Evaluation of the performance of library and information systems is one of the major concerns and an integral part of the library and information systems manager’s job. It is widely recognized as an important issue, although it has been looked at or defined variously. For example, Cronin, (1982) writes that it is “a process of systematically assessing effectiveness against a predetermined norm, standard…”; or according to Mackenzie (1990), “a systematic measurement of the extent to which a system (for example a library) has achieved its objectives in a certain period of time”. It is also described as a systematic process of determining “value” (regarding benefit gained) and “quality” (as reflected in customer satisfaction) of a system (McKee 1989, p. 156). But fundamentally evaluation remains to compare “what is” with “what ought to be”to exercise judgment (Van House et. al.1990, p. 3). The process of evaluation of performance can focus on the whole of a system or the components of a system (such as the individual services of a library and information system) as the assessment needed could be at any level of a given library and information system.
Performance evaluation can also be a one-time-only activity where data are collected only until an intelligent appraisal of a situation can be made”, or “a continuous activity where data processing eventually becomes an established housekeeping routine” (Cronin 1982) by which continuous and long-term improvements effected.
Not only do library and information systems’ administrators benefit from and require performance evaluation data but also others such as “governing bodies, library staff members, patrons, accrediting agencies …” (Lancaster 1977) And external funding agencies (Cullen 1998), to name a few. Cognizant of the benefits and necessities of having evaluative data, performance evaluation has become a mainstream exercise in all service giving institutions like libraries in many countries of the world (McKee 1989, p. 156: Baba and Broady, 1998).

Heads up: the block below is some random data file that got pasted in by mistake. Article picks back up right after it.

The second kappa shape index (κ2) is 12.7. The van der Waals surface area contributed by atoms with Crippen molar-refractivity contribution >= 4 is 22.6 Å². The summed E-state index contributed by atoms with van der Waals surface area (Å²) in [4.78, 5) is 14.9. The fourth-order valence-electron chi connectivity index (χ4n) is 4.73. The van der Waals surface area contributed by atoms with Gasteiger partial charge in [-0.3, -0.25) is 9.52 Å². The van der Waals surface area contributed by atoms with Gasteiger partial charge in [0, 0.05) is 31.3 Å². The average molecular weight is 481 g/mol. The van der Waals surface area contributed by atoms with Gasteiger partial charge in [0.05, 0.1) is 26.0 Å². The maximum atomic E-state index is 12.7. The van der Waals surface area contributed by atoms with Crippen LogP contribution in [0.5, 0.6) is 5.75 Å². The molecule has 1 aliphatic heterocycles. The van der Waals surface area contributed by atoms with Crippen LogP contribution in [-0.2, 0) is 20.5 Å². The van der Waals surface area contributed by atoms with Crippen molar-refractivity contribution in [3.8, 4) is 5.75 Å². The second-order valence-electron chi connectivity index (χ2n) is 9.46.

4. Library Performance Measurement:
In recent years interest in performance measurement has been intense, and a variety of studies have been published on both sides of the Atlantic. The reasons for this interest are not hard to find: pressure on resources has led to an ever-more intensive search for the efficiency of operation, while a concern to serve users’ needs has focused the attention of effectiveness. Funders have not only demanded that value for money is achieved but that it is demonstrated by reference to factual data. Users and other stakeholders have become more vociferous, while the adoption of “access” in preference to “holdings” strategies has led to greater reliance on external providers and with its more significant use of contracts, service level agreements and the like. (the University of Central Lancashire, Centre for Research in Library and Information Management, 1997)